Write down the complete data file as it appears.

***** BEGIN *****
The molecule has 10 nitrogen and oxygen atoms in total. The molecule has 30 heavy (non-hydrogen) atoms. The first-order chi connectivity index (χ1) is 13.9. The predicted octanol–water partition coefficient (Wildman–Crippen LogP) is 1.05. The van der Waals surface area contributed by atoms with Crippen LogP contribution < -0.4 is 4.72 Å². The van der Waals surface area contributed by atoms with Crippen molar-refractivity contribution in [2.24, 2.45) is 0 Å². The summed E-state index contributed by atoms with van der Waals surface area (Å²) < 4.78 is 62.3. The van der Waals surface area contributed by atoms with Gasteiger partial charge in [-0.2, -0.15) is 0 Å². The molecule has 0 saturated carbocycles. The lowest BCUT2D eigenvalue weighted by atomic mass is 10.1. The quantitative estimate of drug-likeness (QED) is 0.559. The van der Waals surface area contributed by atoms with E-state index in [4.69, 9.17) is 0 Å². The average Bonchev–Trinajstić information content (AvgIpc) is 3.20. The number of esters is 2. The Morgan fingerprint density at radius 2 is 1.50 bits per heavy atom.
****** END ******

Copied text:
The molecule has 10 nitrogen and oxygen atoms in total. The molecule has 30 heavy (non-hydrogen) atoms. The first-order chi connectivity index (χ1) is 13.9. The predicted octanol–water partition coefficient (Wildman–Crippen LogP) is 1.05. The van der Waals surface area contributed by atoms with Crippen LogP contribution < -0.4 is 4.72 Å². The van der Waals surface area contributed by atoms with Crippen molar-refractivity contribution in [2.24, 2.45) is 0 Å². The summed E-state index contributed by atoms with van der Waals surface area (Å²) < 4.78 is 62.3. The van der Waals surface area contributed by atoms with Gasteiger partial charge in [-0.2, -0.15) is 0 Å². The molecule has 0 saturated carbocycles. The lowest BCUT2D eigenvalue weighted by atomic mass is 10.1. The quantitative estimate of drug-likeness (QED) is 0.559. The van der Waals surface area contributed by atoms with E-state index in [4.69, 9.17) is 0 Å². The average Bonchev–Trinajstić information content (AvgIpc) is 3.20. The number of esters is 2. The Morgan fingerprint density at radius 2 is 1.50 bits per heavy atom.